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At the risk of sounding like an infomercial, if you make just one change to your business in 2016 you’ll open up a new door to an even greater level of success. It’s a very simple concept. You don’t have to go get an MBA or Master’s in marketing.
You simply have to refocus your offerings from you want to say to what your ideal customer wants. Help your customers get what they need.
All marketers will tell you to reframe your sales approach from features to benefits, but that’s not enough. That’s only the beginning because you’re still seeing your business through your eyes.
You need to think larger. Your customer wants what you offer (hopefully) but they don’t do that in a vacuum. Their wants and needs are larger than your service or product.
Switching from You/Business-Centered to Customer-Centered
If you think of your customers’ purchases in a narrow focus, you are missing opportunities to be of greater use to them. Let’s take the retail giant Walmart as an example. There they have a plethora of ideas on various topics like beauty, health, entertaining, and more.
They are meeting customers’ larger needs by asking, “why do buyers purchase this product? What is it they really want?” and creating content that addresses those needs. For instance, why does anyone want to wear a pedometer? Because it’s stylish? No, generally they are trying to make a commitment to their health. If you sell pedometers, talking about features may be helpful if there’s a big differentiater between models, but most of the time there isn’t. If all you’re doing is providing the features of the item you sell, you are as unremarkable as your competition.
However, if you provide resources on fitness, best practices, tips, and ways to meet your goals, you are giving your customers something they need above and beyond a product. This is how you become a resource for them and build loyalty. Customers also share what they find valuable with friends and family.
Help Them Choose You
No one wants to be sold to. Look at how the automobile industry has tried to adapt from their hard sell attitude to a “no-haggle” approach at many dealerships. Creating resources that help your customers find what they need leads them to you. If you’re creating that content it can also be done in a way that steers them to you in a subtle fashion. For example, a bank may create a resource that helps people select the best credit card for their needs at the same time they are running a special on their card. The content could tell people about conditions it’s important to look for and it just so happens their credit card meets those conditions. They’re already on your site so help them find what they want.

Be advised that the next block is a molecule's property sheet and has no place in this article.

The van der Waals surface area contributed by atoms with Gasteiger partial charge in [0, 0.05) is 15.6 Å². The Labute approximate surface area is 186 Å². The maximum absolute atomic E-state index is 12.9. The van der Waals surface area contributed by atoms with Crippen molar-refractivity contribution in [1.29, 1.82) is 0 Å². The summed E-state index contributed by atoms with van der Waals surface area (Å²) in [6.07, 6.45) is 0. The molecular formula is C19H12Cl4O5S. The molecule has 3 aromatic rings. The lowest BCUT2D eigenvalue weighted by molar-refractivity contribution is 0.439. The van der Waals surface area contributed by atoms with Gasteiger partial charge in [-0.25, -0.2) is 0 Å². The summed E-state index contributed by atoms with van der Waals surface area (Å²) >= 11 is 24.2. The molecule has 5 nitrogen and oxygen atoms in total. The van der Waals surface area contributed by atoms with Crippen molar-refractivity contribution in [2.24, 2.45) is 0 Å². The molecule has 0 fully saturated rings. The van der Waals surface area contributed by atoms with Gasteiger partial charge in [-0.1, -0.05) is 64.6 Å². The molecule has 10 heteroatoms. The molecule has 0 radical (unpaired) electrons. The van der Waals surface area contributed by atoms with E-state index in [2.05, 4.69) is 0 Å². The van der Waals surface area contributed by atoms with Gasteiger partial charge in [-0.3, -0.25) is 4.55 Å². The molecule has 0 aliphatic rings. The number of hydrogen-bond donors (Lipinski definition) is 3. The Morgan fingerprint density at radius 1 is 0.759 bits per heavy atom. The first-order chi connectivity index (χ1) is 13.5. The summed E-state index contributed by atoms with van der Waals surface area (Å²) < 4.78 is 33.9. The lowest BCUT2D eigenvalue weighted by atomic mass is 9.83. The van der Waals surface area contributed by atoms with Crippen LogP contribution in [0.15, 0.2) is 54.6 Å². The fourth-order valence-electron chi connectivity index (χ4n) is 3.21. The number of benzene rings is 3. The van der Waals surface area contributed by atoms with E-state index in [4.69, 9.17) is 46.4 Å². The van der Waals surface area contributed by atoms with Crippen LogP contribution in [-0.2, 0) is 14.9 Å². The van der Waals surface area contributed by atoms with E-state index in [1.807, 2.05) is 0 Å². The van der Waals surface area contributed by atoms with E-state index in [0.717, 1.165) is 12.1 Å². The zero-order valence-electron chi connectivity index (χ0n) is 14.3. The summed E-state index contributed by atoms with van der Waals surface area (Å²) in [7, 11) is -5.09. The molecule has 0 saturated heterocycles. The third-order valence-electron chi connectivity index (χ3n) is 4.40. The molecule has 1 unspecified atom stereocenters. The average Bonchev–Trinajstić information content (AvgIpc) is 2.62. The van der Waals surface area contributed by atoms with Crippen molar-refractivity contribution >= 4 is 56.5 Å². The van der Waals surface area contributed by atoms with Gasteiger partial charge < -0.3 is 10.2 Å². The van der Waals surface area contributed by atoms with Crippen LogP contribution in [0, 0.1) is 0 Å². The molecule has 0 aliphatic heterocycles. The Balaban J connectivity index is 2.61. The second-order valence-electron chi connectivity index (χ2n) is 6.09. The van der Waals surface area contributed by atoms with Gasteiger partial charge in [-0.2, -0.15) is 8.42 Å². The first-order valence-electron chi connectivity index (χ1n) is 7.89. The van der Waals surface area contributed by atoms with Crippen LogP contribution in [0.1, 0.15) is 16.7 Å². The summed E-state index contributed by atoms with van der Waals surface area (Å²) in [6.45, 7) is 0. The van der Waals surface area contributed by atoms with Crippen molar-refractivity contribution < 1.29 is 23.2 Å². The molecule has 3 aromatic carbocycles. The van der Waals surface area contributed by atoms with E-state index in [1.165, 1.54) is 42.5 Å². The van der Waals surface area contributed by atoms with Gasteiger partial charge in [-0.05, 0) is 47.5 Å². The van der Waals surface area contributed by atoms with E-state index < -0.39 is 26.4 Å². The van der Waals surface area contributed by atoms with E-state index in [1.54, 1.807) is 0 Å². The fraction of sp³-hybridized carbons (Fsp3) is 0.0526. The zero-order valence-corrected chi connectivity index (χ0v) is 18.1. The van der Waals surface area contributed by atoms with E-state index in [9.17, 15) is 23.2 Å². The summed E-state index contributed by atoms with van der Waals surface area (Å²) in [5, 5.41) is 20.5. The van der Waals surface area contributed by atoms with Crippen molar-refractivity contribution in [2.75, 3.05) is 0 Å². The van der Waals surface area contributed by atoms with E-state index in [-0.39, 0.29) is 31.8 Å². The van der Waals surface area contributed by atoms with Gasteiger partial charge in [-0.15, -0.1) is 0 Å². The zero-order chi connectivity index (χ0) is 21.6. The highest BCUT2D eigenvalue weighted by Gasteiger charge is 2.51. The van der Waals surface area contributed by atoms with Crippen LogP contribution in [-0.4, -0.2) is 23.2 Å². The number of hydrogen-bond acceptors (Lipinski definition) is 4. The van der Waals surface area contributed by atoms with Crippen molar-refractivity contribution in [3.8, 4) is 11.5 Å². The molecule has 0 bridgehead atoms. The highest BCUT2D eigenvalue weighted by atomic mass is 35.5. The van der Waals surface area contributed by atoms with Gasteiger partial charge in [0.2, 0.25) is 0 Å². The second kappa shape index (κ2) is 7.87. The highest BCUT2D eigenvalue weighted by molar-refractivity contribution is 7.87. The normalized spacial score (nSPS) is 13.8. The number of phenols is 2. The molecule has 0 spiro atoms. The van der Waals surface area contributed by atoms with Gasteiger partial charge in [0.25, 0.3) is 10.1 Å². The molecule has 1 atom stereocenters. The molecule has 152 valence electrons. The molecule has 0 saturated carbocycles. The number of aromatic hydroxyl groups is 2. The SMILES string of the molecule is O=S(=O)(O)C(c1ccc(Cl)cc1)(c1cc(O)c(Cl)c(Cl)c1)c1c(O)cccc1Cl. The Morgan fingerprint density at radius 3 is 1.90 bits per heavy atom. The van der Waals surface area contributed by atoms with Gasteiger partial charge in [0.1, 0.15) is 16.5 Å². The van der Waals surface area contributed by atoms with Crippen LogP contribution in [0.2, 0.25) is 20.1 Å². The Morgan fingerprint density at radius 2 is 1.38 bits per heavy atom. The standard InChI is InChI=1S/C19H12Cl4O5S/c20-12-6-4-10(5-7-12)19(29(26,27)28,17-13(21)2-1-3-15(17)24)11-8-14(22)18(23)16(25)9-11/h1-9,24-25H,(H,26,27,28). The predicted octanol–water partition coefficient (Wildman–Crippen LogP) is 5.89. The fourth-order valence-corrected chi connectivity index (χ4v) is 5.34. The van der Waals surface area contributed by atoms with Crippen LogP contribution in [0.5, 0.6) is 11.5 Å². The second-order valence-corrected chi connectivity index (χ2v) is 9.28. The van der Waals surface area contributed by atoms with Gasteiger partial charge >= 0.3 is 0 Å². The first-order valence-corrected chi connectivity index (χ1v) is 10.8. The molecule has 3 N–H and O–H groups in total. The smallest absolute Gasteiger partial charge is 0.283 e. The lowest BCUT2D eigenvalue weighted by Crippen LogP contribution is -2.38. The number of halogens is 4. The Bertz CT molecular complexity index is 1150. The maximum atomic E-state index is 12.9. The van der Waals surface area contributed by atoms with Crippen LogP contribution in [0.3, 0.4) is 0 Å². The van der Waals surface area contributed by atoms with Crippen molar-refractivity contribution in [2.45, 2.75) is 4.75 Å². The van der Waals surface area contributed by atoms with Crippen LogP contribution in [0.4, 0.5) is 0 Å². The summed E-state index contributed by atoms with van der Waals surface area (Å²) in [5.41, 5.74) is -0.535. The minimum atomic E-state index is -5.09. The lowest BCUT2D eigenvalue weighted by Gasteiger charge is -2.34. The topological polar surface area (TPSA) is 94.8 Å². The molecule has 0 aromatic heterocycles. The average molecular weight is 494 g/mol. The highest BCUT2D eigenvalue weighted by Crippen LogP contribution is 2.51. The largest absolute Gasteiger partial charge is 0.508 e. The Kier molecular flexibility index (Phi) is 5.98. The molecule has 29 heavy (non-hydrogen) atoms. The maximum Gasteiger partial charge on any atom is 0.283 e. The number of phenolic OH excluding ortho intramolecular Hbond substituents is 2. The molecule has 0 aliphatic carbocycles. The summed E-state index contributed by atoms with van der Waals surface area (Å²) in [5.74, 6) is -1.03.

Now Look Bigger
Let’s get back to the pedometer example. You realized your customers looking for a pedometer just want to make healthier changes and let’s assume you created content that would give them tips on better health practices and goal setting. Now take it to the 30,000-foot view. How can you help them do more? Provide a list of professional resources in your area like gyms, fitness instructors, and weight loss clinics. Bring in someone to do a fitness or cooking demonstration. Work with these professionals to give discounts to your customers. Create a network that provides more business for everyone involved.
Now your business sells more than pedometers. It becomes an invaluable resource for healthier living through providing what your customers are ultimately seeking.
Make your customers’ lives easier and give them more of what they want. Extend offerings and you’ll draw in a larger crowd. People will begin talking about you and you will stand out from the competition.
The one thing you can do in 2016 to grow your business is to stop looking at your customers’ buying decisions in a vacuum. Think larger. Understand that they have a life and the more you can be a part of it by providing the answers to their questions and meeting their needs, the more you can endear your business to them through utility and increase revenue.
Christina R. Green teaches small businesses, chambers and associations how to connect through content. Her articles have appeared in the Midwest Society of Association Executives’ Magazine, NTEN.org, AssociationTech, and Socialfish. She is a regular blogger at Frankjkenny.com and the Event Manager’s Blog.
She’s a bookish writer on a quest to bring great storytelling to organizations everywhere.